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Reagan’s 100th wins a gala for the Gipper
Celebration set for centennial
SIMI VALLEY, Calif. | Ronald Reagan loved birthdays. He kept a chocolate cake aboard Air Force One at all times just in case someone on the flight happened to be celebrating another year.
Don't believe it? There's a replica of the cake inside the Boeing 707 that served as Reagan's airborne White House during his eight-year term, which is now retired and parked here inside the Ronald Reagan Presidential Library.
The Great Communicator would have been 100 years old on Feb. 6, and those at the Ronald Reagan Foundation and Library here plan to do a bit more than fire up another candle. They have launched a yearlong, worldwide celebration that reaches its apex this week with an examination of his legacy, a series of tributes, a concert and a graveside memorial.
After the visiting dignitaries have left, the library will throw open its doors to the public Monday for a birthday celebration that includes a tour of the renovated museum, a dinner and, of course, a birthday cake in honor of "the 61st anniversary of President Reagan's 39th birthday," as the invitations put it.
The drumroll started over the weekend as new conservative members of Congress arrived for a retreat, sponsored by the Heritage Foundation, and were treated to a sneak peek at the museum renovation.
The library also invited Republican House members who were elected along with Reagan in 1980 as part of the so-called "Reagan tide." Only one of those, Rep. David Dreier of California, remains in the House.
Steve Forbes, who served as Board for International Broadcasting chairman during the Reagan presidency, spoke at a forum Friday about the similarities between the current economic situation and the one that Reagan inherited.
In 1980, he said, the country was mired in a financial rut characterized by stagflation, high unemployment and a lack of confidence in the economy. The Reagan recipe of lower taxes and spending cuts worked, and "we can do it again," Mr. Forbes said.
"As Ronald Reagan understood, times and circumstances change, but the principles of freedom and economic growth do not change, and that's a Reagan centennial worth celebrating," Mr. Forbes said.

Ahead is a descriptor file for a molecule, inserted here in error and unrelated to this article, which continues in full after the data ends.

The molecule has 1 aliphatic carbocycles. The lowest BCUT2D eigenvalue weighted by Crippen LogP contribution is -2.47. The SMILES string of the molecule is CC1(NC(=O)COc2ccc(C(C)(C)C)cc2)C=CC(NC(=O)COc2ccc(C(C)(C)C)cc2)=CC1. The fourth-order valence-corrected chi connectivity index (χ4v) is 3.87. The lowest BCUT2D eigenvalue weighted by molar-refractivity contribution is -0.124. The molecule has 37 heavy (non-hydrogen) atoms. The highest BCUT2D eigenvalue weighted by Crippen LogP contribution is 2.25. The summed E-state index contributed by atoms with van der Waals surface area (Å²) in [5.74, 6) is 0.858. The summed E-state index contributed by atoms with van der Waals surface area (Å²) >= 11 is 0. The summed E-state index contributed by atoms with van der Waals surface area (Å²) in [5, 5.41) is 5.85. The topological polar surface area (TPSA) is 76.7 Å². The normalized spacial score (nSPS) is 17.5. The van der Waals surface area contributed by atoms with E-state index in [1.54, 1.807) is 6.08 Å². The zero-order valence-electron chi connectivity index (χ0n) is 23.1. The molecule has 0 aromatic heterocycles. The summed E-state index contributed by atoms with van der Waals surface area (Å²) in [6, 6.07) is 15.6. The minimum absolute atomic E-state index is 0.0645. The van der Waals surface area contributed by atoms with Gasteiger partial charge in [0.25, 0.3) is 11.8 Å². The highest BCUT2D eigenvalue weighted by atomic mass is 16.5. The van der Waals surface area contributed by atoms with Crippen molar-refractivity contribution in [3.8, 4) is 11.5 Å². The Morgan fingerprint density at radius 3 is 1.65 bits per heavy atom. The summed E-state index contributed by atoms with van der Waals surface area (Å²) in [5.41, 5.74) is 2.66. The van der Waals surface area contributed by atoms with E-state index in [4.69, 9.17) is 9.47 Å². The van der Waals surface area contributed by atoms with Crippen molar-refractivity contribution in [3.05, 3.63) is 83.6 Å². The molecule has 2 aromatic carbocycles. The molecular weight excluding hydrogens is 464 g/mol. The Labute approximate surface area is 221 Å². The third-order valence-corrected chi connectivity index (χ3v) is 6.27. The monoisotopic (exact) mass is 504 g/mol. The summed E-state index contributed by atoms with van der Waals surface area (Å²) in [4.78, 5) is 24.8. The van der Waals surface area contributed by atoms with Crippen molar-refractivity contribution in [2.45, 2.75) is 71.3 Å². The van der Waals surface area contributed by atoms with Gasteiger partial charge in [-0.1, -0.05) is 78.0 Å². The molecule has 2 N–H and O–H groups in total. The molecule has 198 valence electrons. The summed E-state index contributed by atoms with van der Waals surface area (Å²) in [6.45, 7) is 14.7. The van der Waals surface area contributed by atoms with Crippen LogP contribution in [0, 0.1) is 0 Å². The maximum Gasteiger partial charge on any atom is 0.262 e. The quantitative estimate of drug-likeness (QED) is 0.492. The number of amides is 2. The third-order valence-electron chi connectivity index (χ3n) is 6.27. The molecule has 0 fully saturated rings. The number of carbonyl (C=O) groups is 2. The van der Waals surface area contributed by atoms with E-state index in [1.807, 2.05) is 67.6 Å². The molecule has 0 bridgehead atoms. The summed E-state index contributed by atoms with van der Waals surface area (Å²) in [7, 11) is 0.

At a Federalist Society event Saturday, keynote speaker Hugh Hewitt talked about Reagan's contribution to the judiciary through the appointment of young lawyers to posts in his administration. One of those, John G. Roberts Jr., is now chief justice of the United States.
"Extraordinary legal talent served under President Reagan," said Mr. Hewitt, a radio talk-show host and law professor at Chapman University law school.
Elsewhere, the memorial site was blocked off as construction crews worked to install a platform and tent on the hillside.
The platform will be the site of a panel discussion Wednesday on "Biography and the Construction of the Presidential Legacy," which will be hosted by former NBC anchorman Tom Brokaw and feature Reagan writers Peggy Noonan, Lou Cannon and Douglas Brinkley, as well as former California Gov. Pete Wilson.
The Beach Boys, Lonestar and Lee Greenwood will perform Saturday at a birthday concert. Mr. Reagan's actual birthday falls on Super Bowl Sunday, but library guests instead will see Reagan administration Secretary of State James A. Baker III deliver the centennial address.
A wreath will be laid at the former president's grave, which sits on the library property. Mr. Reagan died in 2004 from complications from Alzheimer's disease at the age of 93.
John Heubusch, the library's executive director, noted that private donors picked up the entire tab for the centennial celebration. The largest contribution was the $15 million from General Electric, for whom Reagan worked as a commercial pitchman in his career before politics.
The only incongruity over the weekend was the sight of construction workers erecting an enormous tent for the ceremonies, even though weather was picture-perfect, sunny and warm with a slight breeze.
Why the tent? "It's been raining here for weeks, so I said we've got to have the tent," Mr. Heubusch said. "You never know."
As President Reagan liked to say, "Trust but verify."
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About the Author
Valerie Richardson covers politics and the West from Denver. She can be reached at firstname.lastname@example.org.
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